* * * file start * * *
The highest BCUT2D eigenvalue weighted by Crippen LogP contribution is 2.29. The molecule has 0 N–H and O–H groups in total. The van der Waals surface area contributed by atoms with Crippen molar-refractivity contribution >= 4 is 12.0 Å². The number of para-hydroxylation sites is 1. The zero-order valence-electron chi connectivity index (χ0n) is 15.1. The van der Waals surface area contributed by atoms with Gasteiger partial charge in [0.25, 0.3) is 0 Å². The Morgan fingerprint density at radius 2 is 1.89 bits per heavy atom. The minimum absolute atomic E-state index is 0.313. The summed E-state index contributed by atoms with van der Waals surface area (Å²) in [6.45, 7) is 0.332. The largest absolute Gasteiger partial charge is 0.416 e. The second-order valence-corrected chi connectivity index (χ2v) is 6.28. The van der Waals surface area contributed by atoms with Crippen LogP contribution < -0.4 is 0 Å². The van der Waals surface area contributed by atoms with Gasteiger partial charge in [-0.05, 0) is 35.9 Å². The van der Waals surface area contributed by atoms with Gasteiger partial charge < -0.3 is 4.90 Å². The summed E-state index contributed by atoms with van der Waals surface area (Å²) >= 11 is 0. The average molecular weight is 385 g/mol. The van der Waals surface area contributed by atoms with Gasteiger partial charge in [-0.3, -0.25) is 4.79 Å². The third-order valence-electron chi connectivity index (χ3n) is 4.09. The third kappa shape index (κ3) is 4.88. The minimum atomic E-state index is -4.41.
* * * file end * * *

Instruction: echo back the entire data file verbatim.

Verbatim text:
The highest BCUT2D eigenvalue weighted by Crippen LogP contribution is 2.29. The molecule has 0 N–H and O–H groups in total. The van der Waals surface area contributed by atoms with Crippen molar-refractivity contribution >= 4 is 12.0 Å². The number of para-hydroxylation sites is 1. The zero-order valence-electron chi connectivity index (χ0n) is 15.1. The van der Waals surface area contributed by atoms with Gasteiger partial charge in [0.25, 0.3) is 0 Å². The Morgan fingerprint density at radius 2 is 1.89 bits per heavy atom. The minimum absolute atomic E-state index is 0.313. The summed E-state index contributed by atoms with van der Waals surface area (Å²) in [6.45, 7) is 0.332. The largest absolute Gasteiger partial charge is 0.416 e. The second-order valence-corrected chi connectivity index (χ2v) is 6.28. The van der Waals surface area contributed by atoms with Crippen LogP contribution < -0.4 is 0 Å². The van der Waals surface area contributed by atoms with Gasteiger partial charge in [-0.05, 0) is 35.9 Å². The van der Waals surface area contributed by atoms with Gasteiger partial charge < -0.3 is 4.90 Å². The summed E-state index contributed by atoms with van der Waals surface area (Å²) >= 11 is 0. The average molecular weight is 385 g/mol. The van der Waals surface area contributed by atoms with Gasteiger partial charge in [-0.3, -0.25) is 4.79 Å². The third-order valence-electron chi connectivity index (χ3n) is 4.09. The third kappa shape index (κ3) is 4.88. The minimum atomic E-state index is -4.41.